Paul is one of the rare few that is able to keep all of his two wheeled children. His collection is now seventeen strong and not slowing down. With a stable packed this tight with trouble it’s safe to assume that Mrs. Mirisola might possibly want to have him strung up. But Paul being the genius he is, doesn’t push the envelope and keeps the registered intimidators at bay and only registers three a year; usually consisting of an ‘01 bagger he swindled totaled and fully rebuilt, his 85 FXR, and whatever the latest creation to come down the shoot may be. When it was time to start a new project Paul turned to his good friend Larry Fradella. He informed Larry that he was in need of a complete shovelhead for his next victim. Larry knew of just the bike, a rumored “true show winner” going for a steal at $2500. The owner was willing to deliver the gem because he already had plans to use the proceeds to purchase another bike from one of Paul’s friends. With the simple act of a gentleman’s agreement Paul suddenly found himself in the stranglehold of his first three-way. A victim of a hectic schedule, when the bike finally arrived he was only able to take a brief glance at the show stopper, hand over the cash, and head out the door. A man of his word, and knowing if he reneged on the deal his friend was out on the sale of his bike, he realized that the only one getting screwed in this “three-way” was him. Not one to be sided by the short comings of a bad deal Paul quickly took inventory of his new project and after removing the rattle can tins, the broken motor mounts and the leaf spring rear he was the proud owner of a titled neck, one head, a sloppy set of cylinders, and the cam side of the motor.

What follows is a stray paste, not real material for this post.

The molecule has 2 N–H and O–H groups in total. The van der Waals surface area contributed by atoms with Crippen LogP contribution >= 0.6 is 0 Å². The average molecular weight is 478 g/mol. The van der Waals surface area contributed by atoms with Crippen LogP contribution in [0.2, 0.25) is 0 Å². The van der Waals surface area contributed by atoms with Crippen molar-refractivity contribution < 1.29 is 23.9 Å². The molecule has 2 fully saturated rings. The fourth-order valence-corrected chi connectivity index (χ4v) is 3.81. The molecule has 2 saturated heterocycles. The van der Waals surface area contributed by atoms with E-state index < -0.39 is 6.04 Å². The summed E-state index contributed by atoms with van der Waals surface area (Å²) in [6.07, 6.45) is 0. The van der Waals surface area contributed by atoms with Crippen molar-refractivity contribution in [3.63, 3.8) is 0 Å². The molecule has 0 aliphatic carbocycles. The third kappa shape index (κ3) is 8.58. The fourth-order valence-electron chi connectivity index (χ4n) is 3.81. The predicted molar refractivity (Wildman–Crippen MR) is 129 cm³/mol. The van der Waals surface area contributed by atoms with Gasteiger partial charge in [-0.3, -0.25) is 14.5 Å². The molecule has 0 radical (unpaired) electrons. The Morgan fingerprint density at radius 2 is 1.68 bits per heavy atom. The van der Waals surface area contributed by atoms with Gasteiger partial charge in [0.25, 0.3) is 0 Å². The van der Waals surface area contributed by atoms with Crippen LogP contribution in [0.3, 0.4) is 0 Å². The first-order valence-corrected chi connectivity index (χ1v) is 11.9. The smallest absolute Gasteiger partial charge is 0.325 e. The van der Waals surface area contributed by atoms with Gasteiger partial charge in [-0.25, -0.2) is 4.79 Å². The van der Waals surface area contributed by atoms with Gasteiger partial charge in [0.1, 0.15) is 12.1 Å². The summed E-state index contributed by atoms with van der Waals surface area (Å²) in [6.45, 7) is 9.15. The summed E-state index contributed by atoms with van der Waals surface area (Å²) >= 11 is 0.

The neck was soon grafted to a new frame and a Panhead drum front end was set at a steep twentyeight°. Parts were acquired through horse trading among close friends and then attached to the reborn custom skeleton. The engine and tranny were both reworked with the addition of an Andrews cam and an SU carb, just to be a little different. Paul split the rockers with some help re-routing the oil using a Jims kit. The fairing was made in house with the addition of a few other odds and ends and he was well on his way to the finish line. Paul isn’t one for using a belt drive and has always been partial to a chain but ever since one chain drive decided it was going to attempt to permanently adjust his stride he’s been wearing the cheap and easily broken shoe laces. It was always his intention to build some form of cover to reduce the risk of a quick pant leg grab and the occasional boot gnaw. With a little work and ingenuity, the Mesmerizer was born. A dull cone shield now mystifies the eye with its carnival funhouse low RPM swirl as a guaranteed staple in everyone’s memory. Keith from A&K Hot Rods tied the whole bike together with the simple brick paint job. With the original bike being a far cry from what anyone could imagine it only took six months and a hell of a lot of patience to see this stout bull stanced bobber through, but Paul always has a plan and can see the finished product even before he starts.